Lógica en Ciencias de la Computación (300CIG002)


Información Básica

  • Créditos: 3
  • Horas de Clase: 4 / semana
  • Horas de trabajo independiente: 5 / semana
  • Prerequisitos: Matemáticas Discretas para Computación (300MAG031)
  • Tipo de curso: Núcleo de Formación Fundamental.

Descripción del Curso

Logic provides the machinery needed to check whether a given argument follows from a given set of premises. It allows us to formally prove whether a statement is true or not.
Since the 19th century, logic has been stablished as the language of mathematics. It thus gives the rigour needed to perform mathematical proofs.
Logic is also of paramount importance for computer science and it has been called the calculus of computer science, i.e., it plays the same role that calculus plays for physical sciences and traditional engineering disciplines. For instance, the language of logic allows us to express, in a precise way, the specification of the system we want to built. Furthermore, logic provides mechanisms to (semi-automatically) prove if the proposed design and implementation satisfy the specification.

In this course we study the syntax, semantics and procedure definitions for propositional logic and first-order logic. With the help of tools such as COQ and Rodin, the student will apply his/her knowledge in the specification and verification of computer-based systems.


In the end of this course, the participants will be able to:

  1. Recognize the role of logic in mathematics and computer science.
  2. Translate statements from natural language into the language of Propositional Logic (PL)
    1. Define inductively the language of PL
    2. Establish and prove properties of well-formed sentences in PL
  3. Establish the truth of a sentence in PL
    1. Compute truth tables.
  4. Prove the validity of a sentence in PL
    1. Use a system for PL to prove the validity of formulas
    2. Prove be means of a theorem prover some tautologies in PL
    3. Prove by using resolution the validity of formulas
    4. Argue whether a system is sound and complete
  5. Specify properties by using the language of First Order Logic (FOL)
    1. Give meaning to FOL sentences
    2. Find a normal form for a given FOL formula
    3. Show the validity of a FOL formula
  6. Prove FOL formulas by using the sequent calculus
    1. Prove FOL formulas by using a theorem prover
    2. Identify some undecidable fragments of logic
  7. Relate computational steps and derivations in a proof
    1. Apply resolution in FOL to prove a given goal
    2. Write simple programs in (higher order) prolog.
  8. Specify and verify systems and program properties
    1. Specify properties of a given system or program
    2. Prove properties of a system with the aid of a theorem prover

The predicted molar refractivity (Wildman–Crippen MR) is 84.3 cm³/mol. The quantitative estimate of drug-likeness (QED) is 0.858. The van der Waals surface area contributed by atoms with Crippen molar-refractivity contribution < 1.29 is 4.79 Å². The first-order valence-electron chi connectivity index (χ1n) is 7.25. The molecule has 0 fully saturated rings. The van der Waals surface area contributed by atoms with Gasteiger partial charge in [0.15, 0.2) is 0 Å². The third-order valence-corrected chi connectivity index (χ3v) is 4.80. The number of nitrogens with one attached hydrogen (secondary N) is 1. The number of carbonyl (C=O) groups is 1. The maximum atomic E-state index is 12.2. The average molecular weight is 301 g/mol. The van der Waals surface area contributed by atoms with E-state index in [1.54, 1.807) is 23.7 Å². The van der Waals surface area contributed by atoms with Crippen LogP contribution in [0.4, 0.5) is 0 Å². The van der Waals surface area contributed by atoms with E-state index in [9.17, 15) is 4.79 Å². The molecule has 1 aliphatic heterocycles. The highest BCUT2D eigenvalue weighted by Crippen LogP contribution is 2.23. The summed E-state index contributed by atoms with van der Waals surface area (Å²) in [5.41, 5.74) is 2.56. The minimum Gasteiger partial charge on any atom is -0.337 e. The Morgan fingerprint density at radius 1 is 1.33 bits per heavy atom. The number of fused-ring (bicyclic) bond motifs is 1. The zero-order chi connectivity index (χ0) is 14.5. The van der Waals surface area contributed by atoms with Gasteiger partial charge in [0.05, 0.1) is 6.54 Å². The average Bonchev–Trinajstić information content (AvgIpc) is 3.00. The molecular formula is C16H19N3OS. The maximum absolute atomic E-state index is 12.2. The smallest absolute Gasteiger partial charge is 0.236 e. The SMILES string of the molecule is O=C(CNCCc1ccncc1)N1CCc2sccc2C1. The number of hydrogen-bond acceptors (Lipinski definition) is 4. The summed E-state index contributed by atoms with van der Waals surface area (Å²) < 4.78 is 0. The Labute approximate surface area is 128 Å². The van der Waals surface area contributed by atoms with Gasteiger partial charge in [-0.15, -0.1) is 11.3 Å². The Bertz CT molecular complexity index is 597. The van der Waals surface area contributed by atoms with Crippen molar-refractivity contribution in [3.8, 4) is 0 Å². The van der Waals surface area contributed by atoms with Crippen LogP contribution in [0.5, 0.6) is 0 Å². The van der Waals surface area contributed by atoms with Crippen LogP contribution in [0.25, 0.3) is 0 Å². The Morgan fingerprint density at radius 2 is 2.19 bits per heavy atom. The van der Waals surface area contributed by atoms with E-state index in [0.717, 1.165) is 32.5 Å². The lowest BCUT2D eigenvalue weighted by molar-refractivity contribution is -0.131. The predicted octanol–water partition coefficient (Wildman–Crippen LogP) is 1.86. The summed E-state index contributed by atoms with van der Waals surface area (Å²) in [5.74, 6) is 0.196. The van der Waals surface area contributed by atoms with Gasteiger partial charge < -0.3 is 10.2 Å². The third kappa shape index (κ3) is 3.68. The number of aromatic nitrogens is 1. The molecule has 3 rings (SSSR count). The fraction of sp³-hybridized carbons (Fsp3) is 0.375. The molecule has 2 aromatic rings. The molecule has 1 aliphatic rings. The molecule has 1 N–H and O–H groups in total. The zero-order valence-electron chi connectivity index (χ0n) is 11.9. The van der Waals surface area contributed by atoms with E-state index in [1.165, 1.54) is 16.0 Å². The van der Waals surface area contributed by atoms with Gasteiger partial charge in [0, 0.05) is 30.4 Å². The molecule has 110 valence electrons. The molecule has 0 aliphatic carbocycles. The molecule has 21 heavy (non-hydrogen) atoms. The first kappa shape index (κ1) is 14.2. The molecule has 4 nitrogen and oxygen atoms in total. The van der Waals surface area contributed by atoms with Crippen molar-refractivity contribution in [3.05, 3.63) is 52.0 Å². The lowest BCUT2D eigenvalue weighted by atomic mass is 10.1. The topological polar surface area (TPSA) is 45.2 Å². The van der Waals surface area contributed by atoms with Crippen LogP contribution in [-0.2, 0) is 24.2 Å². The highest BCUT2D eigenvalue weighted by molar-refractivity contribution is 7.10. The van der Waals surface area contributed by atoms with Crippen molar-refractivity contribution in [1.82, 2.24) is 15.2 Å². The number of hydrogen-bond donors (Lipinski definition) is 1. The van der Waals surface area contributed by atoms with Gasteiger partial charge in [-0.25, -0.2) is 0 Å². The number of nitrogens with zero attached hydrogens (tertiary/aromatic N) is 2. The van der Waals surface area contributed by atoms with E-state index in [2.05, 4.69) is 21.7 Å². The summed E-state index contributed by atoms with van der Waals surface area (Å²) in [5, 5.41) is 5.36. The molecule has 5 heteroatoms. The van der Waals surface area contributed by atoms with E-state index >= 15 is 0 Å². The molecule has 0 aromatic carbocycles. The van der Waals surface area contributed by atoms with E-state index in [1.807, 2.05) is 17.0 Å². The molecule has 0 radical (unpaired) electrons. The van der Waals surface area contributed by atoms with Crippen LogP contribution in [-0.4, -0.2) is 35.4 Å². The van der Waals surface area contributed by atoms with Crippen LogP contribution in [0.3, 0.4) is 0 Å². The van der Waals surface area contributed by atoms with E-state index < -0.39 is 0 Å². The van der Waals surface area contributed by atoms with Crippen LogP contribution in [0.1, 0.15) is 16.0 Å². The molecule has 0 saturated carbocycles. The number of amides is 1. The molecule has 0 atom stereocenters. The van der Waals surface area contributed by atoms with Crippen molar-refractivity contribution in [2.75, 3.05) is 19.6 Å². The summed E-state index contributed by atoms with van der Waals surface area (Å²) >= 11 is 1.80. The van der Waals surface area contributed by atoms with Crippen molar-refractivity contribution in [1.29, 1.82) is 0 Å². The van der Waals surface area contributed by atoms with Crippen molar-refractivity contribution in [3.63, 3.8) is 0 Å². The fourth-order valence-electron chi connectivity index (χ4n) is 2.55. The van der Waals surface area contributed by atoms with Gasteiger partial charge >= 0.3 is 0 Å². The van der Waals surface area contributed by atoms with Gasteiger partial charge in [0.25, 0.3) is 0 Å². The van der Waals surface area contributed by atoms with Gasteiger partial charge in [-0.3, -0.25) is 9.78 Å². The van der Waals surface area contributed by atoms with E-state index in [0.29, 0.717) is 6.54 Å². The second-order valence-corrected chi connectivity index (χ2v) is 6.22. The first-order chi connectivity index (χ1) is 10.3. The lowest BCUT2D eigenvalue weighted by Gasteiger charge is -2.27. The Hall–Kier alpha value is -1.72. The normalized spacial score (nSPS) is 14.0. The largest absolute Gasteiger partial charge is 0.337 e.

3. Identify other logical systems and their relation with computer science


Topics marked with “*” are optional.

Chapter 1: Introduction

Sesión Horas de Clase Tópicos Bibliografía
1 1 Logic in Computer Science
1 1 Course rules and methodology

Total de Horas: 2.

Chapter 2: Syntax of Propositional logic (PL).

Sesión Horas de Clase Tópicos Bibliografía
2 2 The language of PL [1,Ch3] [2, Ch1] [3, Ch1]
3 4 Inductive proofs: Properties of the PL language [1,Ch3] [2, Ch1]

Total de Horas: 6.

Chapter 3: Semantics of Propositional logic (PL).

Sesión Horas de Clase Tópicos Bibliografía
5 2 Satisfiability, unsatisfiability and tautologies [1,Ch3] [2, Ch1] [3, Ch2]
6 2 Equivalences and Boolean algebras. [1,Ch3] [2, Ch1] [3, Ch2]

Total de Horas: 4.

Chapter 4: Decision procedures for Propositional logic (PL).

Sesión Horas de Clase Tópicos Bibliografía
7 4 Proof Theory: Sequents and proof systems à la Gentzen [1,Ch3] [3, Ch3]
9 2 Interactive proofs [4]
10 4 Resolution in PL and Complexity [1,Ch4] [2, Ch1] [3, Ch3]
12 2 Soundness and Completeness [1,Ch3]

Total de Horas: 12.

Chapter 5: Syntax and Semantics of First Order Logic (FOL).

Sesión Horas de Clase Tópicos Bibliografía
13 2 Signatures, terms and substitutions [1,Ch5] [2, Ch2] [3, Ch5]
14 2 Semantics: Structures and models [1,Ch5] [2, Ch2] [3, Ch5]
15 2 Satisfaction and validity [1,Ch5] [2, Ch2] [3, Ch5]
16 2 Normal forms [1,Ch5]

Total de Horas: 8.

Chapter 6: Proof Theory for First Order Logic (FOL).

Sesión Horas de Clase Tópicos Bibliografía
17 4 Proof Systems for FOL [1,Ch5] [2, Ch2] [3,Ch6]
19 4 Interactive Proofs [4]
21 2 Soundness and Completeness [1,Ch5] [3,Ch6]
22 2 Undecidability and incompleteness [1,Ch5] [3,Ch6]

Total de Horas: 12.

Chapter 8: Specification and Verification.

Sesión Horas de Clase Tópicos Bibliografía
23 2 Specification and properties [2, Ch4] [4, Ch9] [3, Ch9]
24 6 Specific theories and axioms: equality, sets , relations, functions, etc. [4, Ch9]

Total de Horas: 8.

Chapter 9: Logic as a Programming Language.

Sesión Horas de Clase Tópicos Bibliografía
27 2 Resolution in FOL [1,Ch8-Ch9] [3, Ch8]
28 6 Horn Clauses and PROLOG [1,Ch8-Ch9] [3, Ch8]

Total de Horas: 8.



  1. Jean Gallier. Logic For Computer Science: Foundations of Automatic Theorem Proving. June 2003. (This book is available at http://www.cis.upenn.edu/~jean/gbooks/logic.html).
  2. M. Huth and M. Ryan. Logic in Computer Science: Modelling and Reasoning about Systems. Cambridge University Press. 2004.
  3. M. Ben-Ari. Mathematical Logic for Computer Science. 2nd Edition. Springer. 2001.
  4. J-R. Abrial. Modeling in Event-B: System and Software Engineering. Cambridge University Press, 2010.
  5. Y. Bertot and P. Castéran. Interactive Theorem Proving and Program Development. Coq’Art: The Calculus of Inductive Constructions. Springer. 2004. (The french version is available here).
  6. D. Miller and G. Nadathur. Programming with Higher-Order Logic. Cambridge University Press. 2012.
  7. Sara Negri and Jan von Plato. Structural Proof Theory. Cambridge University Press, 2001.


Class room with video beam.

Material de este semestre